Amos Oz’s Dear Zealots – Letters from a Divided Land (New York: Mariner Books, English translation 2019) is worth every page, paragraph, and sentence.
Composed of three essays in 136 pages, Oz clarifies so much of what is taking place in Israel, the occupied territories, the United States, and around the world.
His first essay “Dear Zealots” takes on the pernicious danger of zealotry in religion, politics, and society at large. The second “Many Lights, Not One Light” evokes the essence of Judaism as a religion, culture, people, and civilization. And the third “Dreams Israel Should Let Go of Soon” warns Israelis to stop the settlement enterprise before the one-state solution becomes de jure. Oz believes that the one state solution will not be bi-national. Rather, it will become an Arab state eventually taken over by Arab extremist zealots (i.e. Hamas) making life intolerable for both Jews and Palestinians.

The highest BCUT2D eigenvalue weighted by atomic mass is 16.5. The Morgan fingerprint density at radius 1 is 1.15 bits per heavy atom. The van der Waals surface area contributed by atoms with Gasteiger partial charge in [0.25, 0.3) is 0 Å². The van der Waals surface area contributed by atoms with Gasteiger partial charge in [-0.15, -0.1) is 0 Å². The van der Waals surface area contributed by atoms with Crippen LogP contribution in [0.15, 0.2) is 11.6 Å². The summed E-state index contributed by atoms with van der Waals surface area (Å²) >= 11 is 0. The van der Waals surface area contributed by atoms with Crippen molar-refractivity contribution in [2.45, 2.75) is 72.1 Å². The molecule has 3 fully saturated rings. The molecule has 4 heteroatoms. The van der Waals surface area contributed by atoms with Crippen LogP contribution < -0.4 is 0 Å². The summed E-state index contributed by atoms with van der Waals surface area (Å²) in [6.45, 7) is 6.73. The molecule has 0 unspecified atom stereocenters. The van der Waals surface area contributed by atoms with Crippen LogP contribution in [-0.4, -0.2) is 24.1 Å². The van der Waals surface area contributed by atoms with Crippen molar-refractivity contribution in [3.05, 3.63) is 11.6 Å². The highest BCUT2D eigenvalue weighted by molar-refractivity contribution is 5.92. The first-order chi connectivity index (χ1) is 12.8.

Oz ends the final essay with these words:
“I am extremely fearful for the future. I fear the government’s policies, and I am ashamed of them. I am afraid of the fanaticism and the violence, which are becoming increasingly prevalent in Israel, and I am also ashamed of them. But I like being Israeli. I like being a citizen of a country where there are eight and a half million prime ministers, eight and a half million prophets, eight and a half million messiahs. Each of us has our own personal formula for redemption, or at least for a solution. Everyone shouts, and few listen. It’s never boring here. It is vexing, galling, disappointing, sometimes frustrating and infuriating, but almost always fascinating and exciting. What I have seen here in my lifetime is far less, yet also far more, than what my parents and their parents ever dreamed of.”
These essays clarify, edify, and provoke. They are must reading for anyone who cares about Israel’s future as a Jewish and democratic state.